Starring Alex Winter, Randy Quaid, Michael Stoyanov, William Sadler, Keanu Reeves
Directed by Tom Stern and Alex Winter
Released by Anchor Bay Entertainment
When you take a couple of kids outta film school and give them the opportunity to blow millions of studio dollars on their first big picture, the results are guaranteed to be wildly uneven. Some will take that cash and their talent and make a film like, oh, let's just say Saw, for lack of a better modern example. Other filmmakers, as Tom Stern and Alex Winter recount in their giggle and expletive-filled directors' commentary, will conceive a concept so ludicrous that they momentarily abandon it to develop a story about a family of Satanists holing up in an International House of Pancakes, then come to their senses, use millions of 20th Century Fox's dollars to envision their original idea, wrangle in some of the industry's best makeup FX artists and an eclectic cast, and create a sweet piece of early-‘90s cult celluloid only a few f'd up individuals out there will remember more than a decade after its completion.
Behold one of the countless reasons Rotten didn't get much play from the ladies in high school. When you become a Freaked quoting geek, not many people will get what you mean when you randomly say, "Styrofoam cup" or "I just laid a turd that's the spittin' image of Kim Bassinger!" which would quickly be followed by – if you had a savvy film fiend by your side – "Boy, if I had a dime for every time I heard that." Ah, yes, Stern and Winter's frivolous feature about a former Hollywood child star (Ricky Googan, played by Winter) who sells himself out to endorse a highly toxic chemical only to fall into the clutches of a "freek" maker (Quaid) and become a hideous attraction for South American audiences didn't exactly strike a chord with the new brass at Fox. (No way.) But screw ‘em. This movie's a riot in my pants and when it was dumped to home video (in my case, laserdisc) I invited everyone over to join in on the fun. (Yes, I was underage at the time and yes, the party was all legal.) Consistent in its insane, cartoony, vulgar (the "heavy petting zoo" gets me every time) attitude, and the ultimate antithesis to Todd Browning's own look at the often tragic and sorrowful world of sideshow freaks, this is no horror film per se but it does have occasional moments of bloodshed and anyone who's worth their salt in makeup FX better recognize the film's gallery of works by Screaming Mad George, Steve Johnson, Tony Gardner, Thom Rainone and many other latex pushers.
And it's got Mr. T as the bearded lady. And an ugly little troll. And a silly joke about a hammer that can't be quoted, it just needs to be seen. And I must move on…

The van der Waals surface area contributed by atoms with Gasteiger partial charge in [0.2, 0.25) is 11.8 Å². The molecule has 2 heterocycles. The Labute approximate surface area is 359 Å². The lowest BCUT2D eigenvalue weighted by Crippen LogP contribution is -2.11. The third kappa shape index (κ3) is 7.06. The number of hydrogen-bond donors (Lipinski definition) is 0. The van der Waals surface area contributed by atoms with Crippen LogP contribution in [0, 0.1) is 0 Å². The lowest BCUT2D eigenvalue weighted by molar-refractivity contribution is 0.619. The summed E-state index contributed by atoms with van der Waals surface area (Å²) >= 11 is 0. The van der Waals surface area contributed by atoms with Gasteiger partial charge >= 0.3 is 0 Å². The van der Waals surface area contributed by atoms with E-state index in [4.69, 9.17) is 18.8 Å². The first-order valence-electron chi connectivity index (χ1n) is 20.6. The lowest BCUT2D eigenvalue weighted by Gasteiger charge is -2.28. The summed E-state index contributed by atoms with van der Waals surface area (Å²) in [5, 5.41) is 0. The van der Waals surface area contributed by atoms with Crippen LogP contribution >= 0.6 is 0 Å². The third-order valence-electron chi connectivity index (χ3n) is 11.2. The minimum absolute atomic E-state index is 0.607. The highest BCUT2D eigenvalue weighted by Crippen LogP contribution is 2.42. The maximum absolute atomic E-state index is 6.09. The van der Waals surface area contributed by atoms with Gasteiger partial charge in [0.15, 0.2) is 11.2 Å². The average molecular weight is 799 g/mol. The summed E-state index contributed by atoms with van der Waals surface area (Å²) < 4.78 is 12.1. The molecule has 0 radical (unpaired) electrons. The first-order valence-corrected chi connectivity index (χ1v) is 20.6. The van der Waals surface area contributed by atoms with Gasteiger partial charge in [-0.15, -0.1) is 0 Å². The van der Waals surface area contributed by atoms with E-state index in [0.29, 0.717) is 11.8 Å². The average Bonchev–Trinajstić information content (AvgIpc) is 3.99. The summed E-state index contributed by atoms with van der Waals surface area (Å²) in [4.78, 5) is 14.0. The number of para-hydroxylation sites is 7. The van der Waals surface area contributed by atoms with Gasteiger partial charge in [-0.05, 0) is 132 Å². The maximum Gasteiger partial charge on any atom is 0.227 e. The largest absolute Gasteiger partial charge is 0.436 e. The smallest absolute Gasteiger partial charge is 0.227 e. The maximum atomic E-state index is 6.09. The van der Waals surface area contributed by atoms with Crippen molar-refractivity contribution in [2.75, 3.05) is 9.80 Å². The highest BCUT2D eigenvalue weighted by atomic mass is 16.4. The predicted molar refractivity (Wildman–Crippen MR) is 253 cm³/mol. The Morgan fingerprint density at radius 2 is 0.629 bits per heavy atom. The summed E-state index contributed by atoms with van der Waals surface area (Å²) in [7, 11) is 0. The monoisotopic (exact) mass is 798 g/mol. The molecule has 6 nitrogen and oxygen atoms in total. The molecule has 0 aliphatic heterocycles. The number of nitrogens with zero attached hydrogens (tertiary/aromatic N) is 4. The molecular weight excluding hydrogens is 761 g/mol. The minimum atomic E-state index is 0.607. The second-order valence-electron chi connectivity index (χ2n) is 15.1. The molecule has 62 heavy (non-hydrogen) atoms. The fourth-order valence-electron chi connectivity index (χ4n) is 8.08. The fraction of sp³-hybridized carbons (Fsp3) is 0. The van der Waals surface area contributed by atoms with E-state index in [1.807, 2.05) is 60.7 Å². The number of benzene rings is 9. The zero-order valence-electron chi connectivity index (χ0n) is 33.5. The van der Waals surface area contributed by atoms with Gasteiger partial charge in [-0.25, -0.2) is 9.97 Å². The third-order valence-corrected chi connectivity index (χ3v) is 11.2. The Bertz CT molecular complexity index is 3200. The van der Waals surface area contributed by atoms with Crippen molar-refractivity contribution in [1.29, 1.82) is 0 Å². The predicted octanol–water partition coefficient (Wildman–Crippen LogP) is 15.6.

A new partnership between Fox and Anchor Bay has apparently made this Special Edition possible and if you want to start off on the right foot dive head-first into the Zygrot-24 cesspool by listening to Stern and Winter's commentary track. At the time they made Freaked they were two twenty-somethings with $12 million dollars at their expense; years later, despite the studio's treatment of their freshman effort (following the duo's MTV show Idiot Box), they're still laughing at the sheer strangeness of their big break. They also exchange plenty of embarrassed laughter over the worst jokes in the film, but you're right there chuckling along with ‘em. The dirt flies as Winter talks about Mr. T bailing out of the production early and Stern quips with the Quaid impersonations. These are two dudes you want over your place sharing some brew and watching flicks.
The hardcore fans will want to toss in Disc 2 where they can find the Reehearsal Version of the film. Winter plays most of it in makeup. And damn if it isn't funny to see the usually straight-faced Will Sadler cracking up during his scenes with Michu, the world's smallest man. Hijinx in Freekland (11m 49s) has what are obviously the best moments of Mr. T's happy days on the set. In a nutshell, this featurette is a montage of home video footage taken during principal photography. A crazy shooting environment for a crazy film, that's all I'll say. The "third" and, as he puts it "less interesting writer," Tim Burns babbles on for a good twenty-one minutes or so elsewhere on the DVD. This feature could've used a little pep other than relying on a static camera shot of Burns at his desk as he talks about Freaked's origins (it was supposed to be a film vehicle for The Butthole Surfers) and the price he had to pay for playing the Frogman. Regardless, it's another fact-filled, self-deprecating piece to enjoy. On another note, Burns also hints at his involvement in the abortion that is An American Werewolf in Paris, calling it a "horror story." No shit. I wish he went further.
It's the troll! (3m 7s) offers us a little rehearsal footage of young imp Alex Zuckerman playing an unrestrained Stuey Gluck. The making of Elijah Skugs' freak campground is the focus of Under Construkshen (3m 28s); There are no weirdos here! (5m 31s) is more rehearsal goodness, only here there are some scenes that didn't make it into the final film (more can be found under Deleted Scenes (7m 13s) section.) And if you're looking for something makeup-driven, Behold…the Beast Boy (6m 56s) gives you a taste of what Winter's daily routine in the FX trailer must've been like. (Hell, let's put it that way.) Also included are two short NYU student films. One which I found unwatchable even at thirteen minutes in length, the other is a goofy experimentation in black and white photography.
Concept art, early poster art (with various title incarnations) and storyboards are over at the Freaked Art Gallery, capping off what is probably the most definitive look (transfer and sound are top-notch, by the way) we're ever gonna get at this buried treasure of a gross-out comedy.
4 out of 5